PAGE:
“Definitely,” he replied, “although I didn’t intend to be a poet. I just present parts of life that are really interesting to me. Poetry comes in the form of the visual images and their connotations, and is also fused in the long takes. My films are elegies of circumstances, and might present bleak approaches. But I can’t communicate happiness that I can’t find around me.”

In the beginning of Satantango, a herd of cattle enters the small village which is the setting of most events. The camera follows the slow movement of the herd in a tracking shot. Although an old worn wall stands in the middle of the path so we can’t see the herd’s movement, the camera goes on to track the herd at the other end of the wall after a minute or more. This leaves us in a worn place. There is also a swamp on a road full of holes and what seems to be the ruins of a building, along with a barking dog, mysterious growling, and sounds of a far train.

unity

The film’s exposition is not the only extraordinary part, the intentional slow pace is also beautiful. It is unique for its indication of the pace of life in a Hungarian village in a special moment of its history. This moment can’t be reflected at any other pace. The village is dead even before the movie starts and before we know that one of the remaining residents is a drunken doctor who takes the responsibility of recording what happened before and after the village’s desolation.

It is an exposition haunted by the gloomy spirit of the place, particularly by the growling sound that replaced the soundtrack, and by the still camera which refrains from any movement that would shake the dismal silence.

The story is narrated at the same pace that lends the movie a brilliant artistic unity. It is about a man who introduces himself to the village residents as their savior from poverty, need, and dysfunction of the unnamed communist era. But this man, Irimiás (accompanied by Petrina) is only a manipulator who steals the residents’ money. One reading of the film is based on a suggestive comparison between Irimiás and the Christ, as Irimiás returns from death with a promise of a prosperous life which will not be fulfilled, namely, capitalism.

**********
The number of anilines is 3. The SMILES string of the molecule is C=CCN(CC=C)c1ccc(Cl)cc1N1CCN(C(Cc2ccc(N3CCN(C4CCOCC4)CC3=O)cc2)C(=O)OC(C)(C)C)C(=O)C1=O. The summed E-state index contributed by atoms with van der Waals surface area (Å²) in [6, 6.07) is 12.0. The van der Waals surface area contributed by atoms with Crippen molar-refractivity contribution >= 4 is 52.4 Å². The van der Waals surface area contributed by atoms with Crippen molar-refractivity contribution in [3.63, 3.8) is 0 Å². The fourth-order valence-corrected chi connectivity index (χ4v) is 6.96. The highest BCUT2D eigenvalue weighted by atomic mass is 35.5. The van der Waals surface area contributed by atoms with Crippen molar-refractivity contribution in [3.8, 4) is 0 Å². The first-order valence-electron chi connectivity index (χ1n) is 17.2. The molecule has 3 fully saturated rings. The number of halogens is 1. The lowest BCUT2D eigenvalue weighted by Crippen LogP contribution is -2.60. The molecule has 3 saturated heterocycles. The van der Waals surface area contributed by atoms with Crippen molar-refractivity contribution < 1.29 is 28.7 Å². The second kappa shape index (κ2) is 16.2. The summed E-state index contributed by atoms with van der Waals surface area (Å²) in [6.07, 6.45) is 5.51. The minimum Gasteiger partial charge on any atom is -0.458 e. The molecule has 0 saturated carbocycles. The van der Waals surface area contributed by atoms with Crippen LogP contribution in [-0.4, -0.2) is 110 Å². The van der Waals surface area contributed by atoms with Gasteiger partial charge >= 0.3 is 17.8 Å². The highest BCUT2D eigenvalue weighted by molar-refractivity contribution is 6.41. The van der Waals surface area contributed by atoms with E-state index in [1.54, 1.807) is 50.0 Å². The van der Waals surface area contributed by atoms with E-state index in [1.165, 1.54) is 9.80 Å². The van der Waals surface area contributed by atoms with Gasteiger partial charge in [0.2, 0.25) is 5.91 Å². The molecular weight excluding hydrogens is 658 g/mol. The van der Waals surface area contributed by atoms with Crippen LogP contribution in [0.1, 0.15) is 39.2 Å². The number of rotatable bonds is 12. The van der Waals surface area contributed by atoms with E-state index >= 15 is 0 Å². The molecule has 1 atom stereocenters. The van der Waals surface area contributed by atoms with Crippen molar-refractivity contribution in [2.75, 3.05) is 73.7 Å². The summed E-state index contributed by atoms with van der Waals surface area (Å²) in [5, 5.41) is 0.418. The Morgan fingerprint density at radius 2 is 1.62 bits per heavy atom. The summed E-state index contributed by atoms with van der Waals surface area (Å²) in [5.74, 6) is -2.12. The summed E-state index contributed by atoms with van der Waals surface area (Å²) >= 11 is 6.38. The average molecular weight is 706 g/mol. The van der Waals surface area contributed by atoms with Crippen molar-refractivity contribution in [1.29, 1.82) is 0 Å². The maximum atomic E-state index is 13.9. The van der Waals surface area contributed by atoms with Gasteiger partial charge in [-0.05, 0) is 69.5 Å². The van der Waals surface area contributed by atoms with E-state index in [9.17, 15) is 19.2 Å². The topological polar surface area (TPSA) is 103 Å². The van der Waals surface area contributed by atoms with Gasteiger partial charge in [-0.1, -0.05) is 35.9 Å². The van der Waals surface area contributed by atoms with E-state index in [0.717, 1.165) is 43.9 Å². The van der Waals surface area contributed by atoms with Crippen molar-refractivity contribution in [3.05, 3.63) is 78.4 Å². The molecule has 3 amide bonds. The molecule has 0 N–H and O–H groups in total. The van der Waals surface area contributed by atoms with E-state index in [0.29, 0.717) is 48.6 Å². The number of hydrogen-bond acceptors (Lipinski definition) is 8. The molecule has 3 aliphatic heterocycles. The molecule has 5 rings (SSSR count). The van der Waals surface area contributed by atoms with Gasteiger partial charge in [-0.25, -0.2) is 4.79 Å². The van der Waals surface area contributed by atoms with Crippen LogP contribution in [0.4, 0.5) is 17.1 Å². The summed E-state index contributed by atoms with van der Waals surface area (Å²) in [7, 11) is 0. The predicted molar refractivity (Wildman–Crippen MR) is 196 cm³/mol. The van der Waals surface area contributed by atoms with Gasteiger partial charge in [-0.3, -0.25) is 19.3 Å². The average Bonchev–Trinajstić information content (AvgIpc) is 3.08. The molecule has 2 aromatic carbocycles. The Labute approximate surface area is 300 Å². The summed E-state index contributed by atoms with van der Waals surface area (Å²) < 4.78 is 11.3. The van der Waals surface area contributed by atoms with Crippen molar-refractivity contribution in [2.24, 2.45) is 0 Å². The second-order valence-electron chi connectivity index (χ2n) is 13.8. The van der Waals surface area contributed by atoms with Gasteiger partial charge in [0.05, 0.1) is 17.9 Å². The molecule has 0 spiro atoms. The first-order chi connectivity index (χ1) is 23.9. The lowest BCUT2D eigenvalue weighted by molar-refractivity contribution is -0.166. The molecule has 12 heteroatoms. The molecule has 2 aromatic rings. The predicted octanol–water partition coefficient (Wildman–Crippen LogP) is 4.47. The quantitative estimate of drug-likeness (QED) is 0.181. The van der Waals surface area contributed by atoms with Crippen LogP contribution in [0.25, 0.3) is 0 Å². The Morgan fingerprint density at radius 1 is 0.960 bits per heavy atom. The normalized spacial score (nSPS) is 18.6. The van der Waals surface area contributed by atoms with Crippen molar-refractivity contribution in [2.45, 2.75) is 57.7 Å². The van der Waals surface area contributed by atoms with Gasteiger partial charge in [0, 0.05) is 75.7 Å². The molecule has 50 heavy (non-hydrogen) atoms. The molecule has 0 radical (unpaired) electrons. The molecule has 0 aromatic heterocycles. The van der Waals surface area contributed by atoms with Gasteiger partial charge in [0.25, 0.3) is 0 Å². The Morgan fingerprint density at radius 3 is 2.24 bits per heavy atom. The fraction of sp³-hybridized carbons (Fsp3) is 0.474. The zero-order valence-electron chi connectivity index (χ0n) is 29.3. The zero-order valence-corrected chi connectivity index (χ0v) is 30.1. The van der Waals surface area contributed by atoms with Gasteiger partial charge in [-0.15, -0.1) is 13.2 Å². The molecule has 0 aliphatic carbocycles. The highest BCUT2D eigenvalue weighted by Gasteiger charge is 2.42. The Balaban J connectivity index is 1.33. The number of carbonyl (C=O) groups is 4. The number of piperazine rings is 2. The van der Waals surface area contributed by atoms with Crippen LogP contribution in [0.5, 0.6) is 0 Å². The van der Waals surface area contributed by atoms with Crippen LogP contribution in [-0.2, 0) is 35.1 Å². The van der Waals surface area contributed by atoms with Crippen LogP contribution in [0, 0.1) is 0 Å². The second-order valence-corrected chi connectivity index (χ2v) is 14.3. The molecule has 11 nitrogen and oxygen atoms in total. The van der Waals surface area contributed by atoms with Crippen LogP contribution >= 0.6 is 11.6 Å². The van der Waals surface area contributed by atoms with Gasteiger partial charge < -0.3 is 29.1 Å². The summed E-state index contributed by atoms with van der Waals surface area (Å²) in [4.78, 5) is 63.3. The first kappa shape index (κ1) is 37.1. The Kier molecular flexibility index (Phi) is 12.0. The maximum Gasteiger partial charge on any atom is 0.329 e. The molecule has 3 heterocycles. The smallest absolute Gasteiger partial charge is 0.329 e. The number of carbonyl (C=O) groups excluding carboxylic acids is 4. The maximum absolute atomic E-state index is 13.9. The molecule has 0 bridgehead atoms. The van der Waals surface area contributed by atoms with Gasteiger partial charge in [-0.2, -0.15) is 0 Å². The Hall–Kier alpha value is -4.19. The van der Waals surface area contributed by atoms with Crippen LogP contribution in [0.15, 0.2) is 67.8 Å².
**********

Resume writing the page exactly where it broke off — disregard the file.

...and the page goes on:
The melancholic poetry about nature and man flows and is repeated in the scene of the drunken fat doctor. He falls to the ground, and the camera is above him to make you feel he drops dead. After a minute or two, he strives to get up, carries a barrel and leaves his house to fill it with wine. The camera follows him as in a poetic elegy. The whole movie communicates this concept and treatment.

 

The Turin Horse

NOT A STORY

Misery is a recurring theme in the films of Hungarian director Béla Tarr. It is not the subject that most people want to see, but it is the subject that concerns a few directors around the world who are distinguished primarily by their desire not to share their whims, desires, thinking, and the colors of their lives with the majority of people. They are as lonely as their characters, and so is Béla Tarr.

It is not necessary to select scenes from his films that depict images of misery, but it is sufficient to mention these films. Every film he made and cared about is a reflection of the people’s misery in his world. The challenge is how this bleak subject would arouse the interest of intellectuals and critics all over the world. Why do we find a clear artistic motivation in these films? Why does his work not fall into the melodramatic category of other cinemas?

The answer to these questions is that Béla Tarr does not make up what he presents. To do so, he must first be a storyteller, but Tarr's films are not made to tell stories, but rather to explore the general social environment and the personal clash between one situation and another – between old and new, or stability and change.